Hudson v. Pittsylvania Cnty, Va., No. 13-2160 (4th Cir. 2014)Annotate this Case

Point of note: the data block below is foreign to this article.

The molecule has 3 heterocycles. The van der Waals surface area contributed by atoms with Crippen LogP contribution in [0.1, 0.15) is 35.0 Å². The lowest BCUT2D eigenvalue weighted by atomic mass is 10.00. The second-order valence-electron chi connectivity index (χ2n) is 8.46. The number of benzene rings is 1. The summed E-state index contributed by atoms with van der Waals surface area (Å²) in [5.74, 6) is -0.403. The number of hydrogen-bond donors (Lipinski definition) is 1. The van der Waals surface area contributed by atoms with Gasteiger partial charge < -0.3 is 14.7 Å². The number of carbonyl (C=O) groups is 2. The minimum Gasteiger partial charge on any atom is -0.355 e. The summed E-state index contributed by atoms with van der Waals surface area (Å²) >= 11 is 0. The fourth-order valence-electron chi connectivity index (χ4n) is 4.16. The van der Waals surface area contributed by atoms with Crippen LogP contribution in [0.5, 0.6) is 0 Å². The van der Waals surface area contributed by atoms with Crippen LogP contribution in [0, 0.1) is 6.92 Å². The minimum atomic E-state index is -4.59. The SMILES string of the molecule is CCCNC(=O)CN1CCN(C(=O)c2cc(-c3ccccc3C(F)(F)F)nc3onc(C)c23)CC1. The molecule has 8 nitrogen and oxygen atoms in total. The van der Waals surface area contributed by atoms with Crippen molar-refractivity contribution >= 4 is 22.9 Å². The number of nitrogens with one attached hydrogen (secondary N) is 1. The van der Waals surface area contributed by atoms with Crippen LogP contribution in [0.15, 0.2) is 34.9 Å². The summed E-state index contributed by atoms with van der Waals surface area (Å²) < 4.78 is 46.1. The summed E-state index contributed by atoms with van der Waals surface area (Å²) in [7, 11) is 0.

The Board of Supervisors of Pittsylvania County, Virginia met twice per month. At the beginning of each meeting, a member of the Board opened the proceedings with an invocation, usually explicitly Christian in nature, and asked the audience to stand for the prayers. Hudson is a non-Christian resident of Pittsylvania County who has attended nearly every Board meeting and alleges that the Christian prayers made her and other non-Christian citizens of Pittsylvania County feel unwelcome. Hudson filed a 42 U.S.C. 1983 action alleging violation of the Establishment Clause. The district court entered summary judgment for Hudson and permanently enjoined Pittsylvania “from repeatedly opening its meetings with prayers associated with any one religion,” and struck the case from the active docket while retaining jurisdiction. Hudson sought attorney’s fees and costs in the amount of $59,679.92.1. A magistrate judge recommended an award of $53,229.92 and the district court adopted the recommendation. Pittsylvania filed a notice of appeal and a motion to stay the proceedings pending the Supreme Court’s decision in Town of Greece v. Galloway (2014), 175 days after the court entered its order. The Fourth Circuit dismissed the merits appeal as untimely and affirmed the award of fees.